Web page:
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Khyal Cap

These general questions can be illustrated through one example. One of the nine items in the ‘Glossary of Cultural Concepts of Distress’ is khyal cap, which is described thus:

‘khyal attacks’ (khyal cap), or ‘wind attacks’, is a syndrome found among Cambodians in the United States and Cambodia. Common symptoms include those of panic attacks, such as dizziness, palpitations, shortness of breath, and cold extremities, as well as other symptoms of anxiety and autonomic arousal (e.g. tinnitus and neck soreness). Khyal attacks include catastrophic cognitions centred on the concern that khyal (a wind-like substance) may rise in the body—along with blood—and cause a range of serious effects (e.g. compressing the lungs to cause shortness of breath and asphyxia; entering the cranium to cause tinnitus, dizziness, blurry vision, and a fatal syncope). Khyal attacks may occur without warning, but are frequently brought about by triggers such as worrisome thoughts, standing up (i.e. orthostasis), specific odours with negative associations, and agoraphobic type cues like going to crowded spaces or riding in a car. Khyal attacks usually meet panic attack criteria and may shape the experience of other anxiety and trauma and stress or related disorders. Khyal attacks may be associated with considerable disability. Related conditions in other cultural contexts: Laos (pen lom), Tibet (srog rlunggi nad), Sri Lanka (vata), and Korea (hwa byung). Related conditions in DSM-5: panic attack, panic disorder, generalized anxiety disorder, agoraphobia, posttraumatic stress disorder, illness anxiety disorder (ibid., p. 834).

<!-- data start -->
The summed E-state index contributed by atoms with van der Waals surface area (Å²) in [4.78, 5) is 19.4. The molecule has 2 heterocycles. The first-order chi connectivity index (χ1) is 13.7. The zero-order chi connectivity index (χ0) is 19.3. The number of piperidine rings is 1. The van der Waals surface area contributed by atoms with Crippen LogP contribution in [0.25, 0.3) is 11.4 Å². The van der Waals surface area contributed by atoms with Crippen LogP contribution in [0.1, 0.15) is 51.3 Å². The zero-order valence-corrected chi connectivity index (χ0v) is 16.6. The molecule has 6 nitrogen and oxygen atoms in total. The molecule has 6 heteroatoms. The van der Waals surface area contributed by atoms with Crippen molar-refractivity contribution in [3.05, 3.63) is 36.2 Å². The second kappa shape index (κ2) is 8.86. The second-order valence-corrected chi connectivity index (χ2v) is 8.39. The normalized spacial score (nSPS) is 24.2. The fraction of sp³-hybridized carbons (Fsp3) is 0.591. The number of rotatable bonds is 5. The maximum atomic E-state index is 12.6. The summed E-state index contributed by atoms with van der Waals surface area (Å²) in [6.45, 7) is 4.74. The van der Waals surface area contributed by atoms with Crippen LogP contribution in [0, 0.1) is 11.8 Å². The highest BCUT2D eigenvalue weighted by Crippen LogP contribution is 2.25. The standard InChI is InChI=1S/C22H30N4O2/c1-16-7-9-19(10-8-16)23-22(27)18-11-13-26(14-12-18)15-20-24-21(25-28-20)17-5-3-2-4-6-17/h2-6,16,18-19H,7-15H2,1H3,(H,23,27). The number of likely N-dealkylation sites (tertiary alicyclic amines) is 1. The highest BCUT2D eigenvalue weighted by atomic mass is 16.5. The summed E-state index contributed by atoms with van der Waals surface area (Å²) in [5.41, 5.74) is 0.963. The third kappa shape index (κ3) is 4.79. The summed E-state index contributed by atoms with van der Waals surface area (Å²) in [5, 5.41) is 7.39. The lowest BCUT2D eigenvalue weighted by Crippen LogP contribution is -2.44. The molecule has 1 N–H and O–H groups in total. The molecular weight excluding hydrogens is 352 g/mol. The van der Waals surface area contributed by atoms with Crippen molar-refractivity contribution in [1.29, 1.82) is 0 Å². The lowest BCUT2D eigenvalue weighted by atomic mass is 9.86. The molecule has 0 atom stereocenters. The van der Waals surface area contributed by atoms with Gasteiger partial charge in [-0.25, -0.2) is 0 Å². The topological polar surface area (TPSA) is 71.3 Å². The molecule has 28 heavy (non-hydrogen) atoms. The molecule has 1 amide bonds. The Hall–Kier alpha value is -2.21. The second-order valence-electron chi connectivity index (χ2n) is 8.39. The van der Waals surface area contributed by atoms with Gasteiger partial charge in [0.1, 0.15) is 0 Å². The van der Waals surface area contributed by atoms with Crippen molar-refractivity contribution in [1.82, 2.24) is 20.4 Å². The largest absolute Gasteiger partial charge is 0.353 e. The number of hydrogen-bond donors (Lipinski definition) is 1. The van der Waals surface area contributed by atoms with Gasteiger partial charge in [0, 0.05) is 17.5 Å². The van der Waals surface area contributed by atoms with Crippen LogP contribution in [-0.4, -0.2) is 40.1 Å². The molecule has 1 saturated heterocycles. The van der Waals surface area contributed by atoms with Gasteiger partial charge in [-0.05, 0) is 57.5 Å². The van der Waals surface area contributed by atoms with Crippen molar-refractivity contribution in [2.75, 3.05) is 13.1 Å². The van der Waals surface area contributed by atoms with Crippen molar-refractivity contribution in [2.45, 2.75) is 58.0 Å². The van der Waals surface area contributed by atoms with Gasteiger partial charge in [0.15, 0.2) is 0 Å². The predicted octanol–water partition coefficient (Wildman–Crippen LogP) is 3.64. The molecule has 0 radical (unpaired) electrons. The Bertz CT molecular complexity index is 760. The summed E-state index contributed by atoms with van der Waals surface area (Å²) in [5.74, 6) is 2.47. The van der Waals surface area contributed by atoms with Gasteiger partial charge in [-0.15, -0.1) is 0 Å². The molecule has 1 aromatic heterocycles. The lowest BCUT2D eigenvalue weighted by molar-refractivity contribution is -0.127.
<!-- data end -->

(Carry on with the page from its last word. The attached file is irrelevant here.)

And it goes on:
The belief that illness can be caused by a dysfunction of a wind-like substance, described using the same word as for wind, seems to be common in parts of Asia (Hinton et al. 2010, p. 245). Khyal is thought normally to flow alongside the blood supply and can pass out of the body through the skin. But the flow can become disturbed, ‘surging upward in the body toward the head, often accompanied by blood, to cause many symptoms and possibly various bodily disasters’ (ibid., p. 245). It is thought to be caused by, for example, ‘worry, standing up, a change in the weather and any kind of fright, such as being startled or awakening from a nightmare’ (ibid., p. 246). Local treatments include dragging a coin along the skin, giving rise to characteristic abrasions.

To ‘coin’, the person dabs the tip of a finger in khyal ointment (preing ken- Laa), a Vaseline-like substance containing camphor and menthol, and then drags the fingertip along the skin to create a streak five or six inches in length. Next a coin is grasped by the fingers and the edge pushed down slightly against the skin at the proximal beginning of the streak; the coin is then dragged outward along the streak of khyal ointment. This is then repeated (ibid., p. 271).

Despite the overlap of symptoms with those defined as panic attack, for example, it is clear that the framework of beliefs that surround the conception of khyal attack differs from that of biomedical psychiatry. What then is its supposed status in DSM-5? This question calls for a general understanding of the ways in which culture might affect concepts of illness and whether any model can simultaneously aim for validity whilst admitting cultural variation. Thus, the next section will outline three general ways of thinking about the cultural dependence of mental illness categories, the possible role of cultural formulation and hence the different cultural concepts of distress in DSM-5.

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